Posts tagged ‘trains’

Underground Atlanta

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Mid 70s Postcard of Underground Atlanta Entrance - courtesy of Wikimedia

Mid 70s Postcard of Underground Atlanta Entrance - courtesy of Wikimedia

My friend, Eric, posted about the London Underground Railroad today, and it got me thinking about underground places in cities…

Back in 1973, I visited Atlanta, and while I was there, I had the pleasure of visiting Underground Atlanta. I was saddened to hear that in 1980 they closed it down during the construction of the MARTA rapid transit line and “other factors” which, at that time, I had heard had to do with safety of visitors. I was worried they would never open it again.

Mid 70s Postcard of Underground Atlanta showing drinking patrons at the Front Page courtesy of Wikimedia

Mid 70s Postcard of Underground Atlanta showing drinking patrons at the Front Page courtesy of Wikimedia


Other factors noted in the wikipedia posting about it under the Decline and second era section:

The heyday of Underground Atlanta lasted for only half a decade. When neighboring DeKalb County relaxed their restrictions on alcohol consumption in the early 1970s, new bars sprouted up in other parts of the city, generating competition. The dress code restrictions were dropped and fights began to break out. The construction of the MARTA East Line beginning in 1975 tore out several blocks of clubs and eliminated parking. Crime became uncontrollable and the area was considered dangerous. In 1980, Underground Atlanta was closed. A few businesses struggled to stay open but by 1982 they left and the area was once again abandoned.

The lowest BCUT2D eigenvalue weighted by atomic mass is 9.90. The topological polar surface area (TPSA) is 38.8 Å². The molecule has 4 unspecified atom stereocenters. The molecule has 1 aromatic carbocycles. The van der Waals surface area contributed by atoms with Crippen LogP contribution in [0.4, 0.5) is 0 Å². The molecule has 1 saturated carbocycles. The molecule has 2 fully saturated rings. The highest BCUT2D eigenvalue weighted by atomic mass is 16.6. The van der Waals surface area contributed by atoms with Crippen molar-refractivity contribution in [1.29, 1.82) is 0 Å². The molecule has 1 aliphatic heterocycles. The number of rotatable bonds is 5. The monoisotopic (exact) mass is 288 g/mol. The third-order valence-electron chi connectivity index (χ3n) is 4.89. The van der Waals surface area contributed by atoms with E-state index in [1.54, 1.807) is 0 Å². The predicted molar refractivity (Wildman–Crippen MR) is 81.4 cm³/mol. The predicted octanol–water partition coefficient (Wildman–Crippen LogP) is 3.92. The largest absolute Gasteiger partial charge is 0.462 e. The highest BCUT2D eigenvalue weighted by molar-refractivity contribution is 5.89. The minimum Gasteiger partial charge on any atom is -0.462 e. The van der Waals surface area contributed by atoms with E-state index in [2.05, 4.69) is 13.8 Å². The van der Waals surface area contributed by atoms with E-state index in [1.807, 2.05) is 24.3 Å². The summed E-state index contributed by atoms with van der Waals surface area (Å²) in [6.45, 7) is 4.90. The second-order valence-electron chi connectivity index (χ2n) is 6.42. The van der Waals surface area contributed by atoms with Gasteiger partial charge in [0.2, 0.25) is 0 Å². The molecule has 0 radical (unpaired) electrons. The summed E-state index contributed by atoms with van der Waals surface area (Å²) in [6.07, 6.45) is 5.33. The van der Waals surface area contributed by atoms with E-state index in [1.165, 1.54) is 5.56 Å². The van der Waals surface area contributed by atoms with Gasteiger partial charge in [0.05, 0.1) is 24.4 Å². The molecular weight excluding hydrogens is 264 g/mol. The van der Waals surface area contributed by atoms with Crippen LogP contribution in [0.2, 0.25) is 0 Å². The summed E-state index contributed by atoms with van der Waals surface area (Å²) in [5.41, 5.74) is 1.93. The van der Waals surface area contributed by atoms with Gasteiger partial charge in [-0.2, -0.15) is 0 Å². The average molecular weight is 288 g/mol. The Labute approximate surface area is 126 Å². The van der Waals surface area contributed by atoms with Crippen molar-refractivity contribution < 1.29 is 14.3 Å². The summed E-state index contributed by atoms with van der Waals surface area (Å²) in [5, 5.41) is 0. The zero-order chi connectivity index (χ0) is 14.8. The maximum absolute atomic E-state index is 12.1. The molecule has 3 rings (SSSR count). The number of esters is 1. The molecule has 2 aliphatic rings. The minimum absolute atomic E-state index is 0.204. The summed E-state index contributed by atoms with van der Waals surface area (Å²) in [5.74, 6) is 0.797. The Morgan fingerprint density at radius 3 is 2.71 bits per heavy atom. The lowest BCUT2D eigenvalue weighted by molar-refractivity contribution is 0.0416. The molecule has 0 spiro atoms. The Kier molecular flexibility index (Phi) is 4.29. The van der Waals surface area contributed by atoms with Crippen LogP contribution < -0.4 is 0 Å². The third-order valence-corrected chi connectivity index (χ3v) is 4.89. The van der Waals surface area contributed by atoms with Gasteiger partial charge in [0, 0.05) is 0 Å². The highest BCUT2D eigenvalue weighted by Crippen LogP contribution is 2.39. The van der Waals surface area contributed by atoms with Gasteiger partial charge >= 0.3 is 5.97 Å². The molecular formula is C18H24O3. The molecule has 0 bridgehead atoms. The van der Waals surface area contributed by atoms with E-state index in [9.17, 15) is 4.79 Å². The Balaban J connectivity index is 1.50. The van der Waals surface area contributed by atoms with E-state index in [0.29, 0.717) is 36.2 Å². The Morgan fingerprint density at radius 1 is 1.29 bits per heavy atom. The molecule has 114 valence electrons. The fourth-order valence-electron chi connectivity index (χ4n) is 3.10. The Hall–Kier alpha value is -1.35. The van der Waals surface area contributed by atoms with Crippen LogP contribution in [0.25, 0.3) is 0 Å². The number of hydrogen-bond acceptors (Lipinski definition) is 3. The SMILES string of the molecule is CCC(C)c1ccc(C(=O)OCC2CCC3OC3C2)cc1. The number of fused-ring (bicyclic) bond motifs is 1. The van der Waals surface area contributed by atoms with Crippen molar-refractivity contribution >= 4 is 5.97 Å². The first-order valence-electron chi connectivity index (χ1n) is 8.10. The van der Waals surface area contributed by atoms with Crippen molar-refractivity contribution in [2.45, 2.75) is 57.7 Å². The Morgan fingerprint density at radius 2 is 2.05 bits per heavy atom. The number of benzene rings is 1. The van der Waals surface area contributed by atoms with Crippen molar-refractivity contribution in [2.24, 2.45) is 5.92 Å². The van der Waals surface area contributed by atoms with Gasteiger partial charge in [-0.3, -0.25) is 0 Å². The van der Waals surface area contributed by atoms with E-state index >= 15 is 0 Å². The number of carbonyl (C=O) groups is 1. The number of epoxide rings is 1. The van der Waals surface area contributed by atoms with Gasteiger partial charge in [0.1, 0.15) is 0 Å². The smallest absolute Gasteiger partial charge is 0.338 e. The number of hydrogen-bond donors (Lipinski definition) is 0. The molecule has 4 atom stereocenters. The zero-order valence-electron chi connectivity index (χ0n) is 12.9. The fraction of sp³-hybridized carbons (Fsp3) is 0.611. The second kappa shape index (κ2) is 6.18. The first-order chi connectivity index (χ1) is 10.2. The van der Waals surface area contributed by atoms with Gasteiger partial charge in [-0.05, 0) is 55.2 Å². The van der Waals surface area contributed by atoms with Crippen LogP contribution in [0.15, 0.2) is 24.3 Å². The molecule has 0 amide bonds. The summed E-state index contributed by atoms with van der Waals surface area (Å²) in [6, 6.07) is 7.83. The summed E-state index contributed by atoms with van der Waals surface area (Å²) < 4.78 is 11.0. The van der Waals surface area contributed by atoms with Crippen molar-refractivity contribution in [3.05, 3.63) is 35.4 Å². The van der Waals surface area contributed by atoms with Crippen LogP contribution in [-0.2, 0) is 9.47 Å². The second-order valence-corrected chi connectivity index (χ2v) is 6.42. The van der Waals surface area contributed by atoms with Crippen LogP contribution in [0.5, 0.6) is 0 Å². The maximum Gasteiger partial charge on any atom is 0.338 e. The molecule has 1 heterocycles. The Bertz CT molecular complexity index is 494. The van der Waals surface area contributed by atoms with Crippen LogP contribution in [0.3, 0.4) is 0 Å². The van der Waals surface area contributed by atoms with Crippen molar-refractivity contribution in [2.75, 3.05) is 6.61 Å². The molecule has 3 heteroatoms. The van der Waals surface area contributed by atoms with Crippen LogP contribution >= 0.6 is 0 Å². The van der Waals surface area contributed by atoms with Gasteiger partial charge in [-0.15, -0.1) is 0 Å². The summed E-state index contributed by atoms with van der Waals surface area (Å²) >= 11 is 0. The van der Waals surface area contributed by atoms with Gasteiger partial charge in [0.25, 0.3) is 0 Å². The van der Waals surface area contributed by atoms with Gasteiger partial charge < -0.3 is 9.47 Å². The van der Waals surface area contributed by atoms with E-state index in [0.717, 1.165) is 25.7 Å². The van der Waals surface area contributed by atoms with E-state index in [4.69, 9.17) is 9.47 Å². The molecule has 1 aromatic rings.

But I was happy to hear that they did re-open it in 1989, see History of Underground Atlanta here:

Underground Atlanta was reopened in 1989, at a cost of $142 million, through a joint venture between the City of Atlanta and private industry. It was redesigned to be one of the major projects aimed at preserving and revitalizing the center of Atlanta as the focal point of community life. Today, Underground offers a complete family experience, with retail shops, specialty and gift shops, fast food in the Old Alabama Eatery, unique features and entertainment, special events and fine restaurants.

It was a wonderful place to visit, so I was happy to hear that they have re-opened it and revitalized it and most importantly tried to recapture the historical significance of Underground Atlanta!

It is so cool to visit old historic places like this.

At some point I will post about the Endless Caverns that we visited on one of our camping treks that was a wonderful place to visit that is also underground! Love caverns!

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